The unfair treatment that Crooks endures comes at the experience of being a person of color. Crooks feels that the racial separation that he must endure is where the unfair treatment lies. Crooks is living in the reality of American segregation. His quarters are separated from the others, and he must live apart from others as a result of segregation. For Crooks, his unfair treatment exists on dealing with the reality of being African- American in a White person's setting: “’Cause I’m black. They play cards in there, but I can’t play because I’m black. They say I stink. Well, I tell you, you all of you stink to me.” The sense of unfairness is evident in the lack of equality of opportunity. As Crooks continues to talk to Lennie, it becomes evident that he feels unfairness at being alone and isolated from others. It becomes a human need for connection that causes Crooks to feel that he is treated unfairly for he is denied this:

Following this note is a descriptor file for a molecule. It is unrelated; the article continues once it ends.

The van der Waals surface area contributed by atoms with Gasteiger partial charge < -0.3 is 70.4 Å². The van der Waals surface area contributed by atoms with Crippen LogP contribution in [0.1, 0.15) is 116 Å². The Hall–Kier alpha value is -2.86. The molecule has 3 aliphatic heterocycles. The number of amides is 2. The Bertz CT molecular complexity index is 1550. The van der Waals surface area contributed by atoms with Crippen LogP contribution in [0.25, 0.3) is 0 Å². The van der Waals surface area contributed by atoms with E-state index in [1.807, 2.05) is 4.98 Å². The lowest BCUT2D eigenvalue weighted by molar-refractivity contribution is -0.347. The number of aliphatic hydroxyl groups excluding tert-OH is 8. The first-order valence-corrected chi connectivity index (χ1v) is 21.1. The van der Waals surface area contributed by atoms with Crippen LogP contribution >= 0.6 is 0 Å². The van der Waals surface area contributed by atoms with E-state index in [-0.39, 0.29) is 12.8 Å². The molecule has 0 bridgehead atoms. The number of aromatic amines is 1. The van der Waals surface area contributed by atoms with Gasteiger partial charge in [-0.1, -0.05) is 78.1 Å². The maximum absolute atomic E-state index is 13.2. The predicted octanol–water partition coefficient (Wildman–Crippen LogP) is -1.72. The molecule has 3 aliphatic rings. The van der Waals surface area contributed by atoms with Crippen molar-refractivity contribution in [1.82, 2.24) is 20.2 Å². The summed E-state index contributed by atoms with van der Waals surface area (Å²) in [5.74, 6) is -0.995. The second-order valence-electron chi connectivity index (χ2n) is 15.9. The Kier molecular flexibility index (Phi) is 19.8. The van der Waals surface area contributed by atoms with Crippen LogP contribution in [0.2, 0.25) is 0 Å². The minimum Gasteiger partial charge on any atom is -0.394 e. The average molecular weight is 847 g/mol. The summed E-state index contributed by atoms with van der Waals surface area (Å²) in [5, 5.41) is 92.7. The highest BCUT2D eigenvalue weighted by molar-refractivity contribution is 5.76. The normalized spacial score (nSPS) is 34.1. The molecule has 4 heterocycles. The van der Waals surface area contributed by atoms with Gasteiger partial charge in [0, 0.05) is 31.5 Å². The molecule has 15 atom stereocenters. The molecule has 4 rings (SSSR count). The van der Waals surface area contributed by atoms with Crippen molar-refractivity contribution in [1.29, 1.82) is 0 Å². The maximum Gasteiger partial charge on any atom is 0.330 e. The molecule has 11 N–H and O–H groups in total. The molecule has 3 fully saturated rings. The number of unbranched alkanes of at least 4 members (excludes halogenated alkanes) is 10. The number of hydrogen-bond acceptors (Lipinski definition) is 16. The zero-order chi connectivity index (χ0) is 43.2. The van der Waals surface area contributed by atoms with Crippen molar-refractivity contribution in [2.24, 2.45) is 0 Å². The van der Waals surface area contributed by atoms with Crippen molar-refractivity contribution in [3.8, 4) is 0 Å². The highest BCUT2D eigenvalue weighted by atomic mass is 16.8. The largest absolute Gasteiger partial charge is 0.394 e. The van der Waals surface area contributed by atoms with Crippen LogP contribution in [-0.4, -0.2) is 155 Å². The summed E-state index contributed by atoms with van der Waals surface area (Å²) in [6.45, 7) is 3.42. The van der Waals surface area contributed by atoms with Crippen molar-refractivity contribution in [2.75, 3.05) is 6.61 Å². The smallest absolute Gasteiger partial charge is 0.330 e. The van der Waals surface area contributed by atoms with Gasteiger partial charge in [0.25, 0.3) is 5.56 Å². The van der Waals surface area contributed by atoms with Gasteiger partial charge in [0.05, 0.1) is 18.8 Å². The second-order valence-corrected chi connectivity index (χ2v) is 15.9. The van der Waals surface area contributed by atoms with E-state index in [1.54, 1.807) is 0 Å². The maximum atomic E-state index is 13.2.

I was talkin’ about myself. A guy sets alone out here at night, maybe readin’ books or thinkin’ or stuff like that. Sometimes he gets thinkin’, an’ he got nothing to tell him what’s so an’ what ain’t so. Maybe if he sees somethin’, he don’t know whether it’s right or not. He can’t turn to some other guy and ast him if he sees it too. He can’t tell. He got nothing to measure by. I seen things out here. I wasn’t drunk. I don’t know if I was asleep. If some guy was with me, he could tell me I was asleep, an’ then it would be all right. But I jus’ don’t know.
Crooks feels that the isolation and loneliness that is prompted upon him because of the reality of segregation is the root of his unfair treatment. This unfairness is what eats away at him for he "can't tirn to some other guy." The condition of loneliness is where his pain lies. Crooks sees this as unfair and the reason why his consciousness is one rooted in a lack of contentment.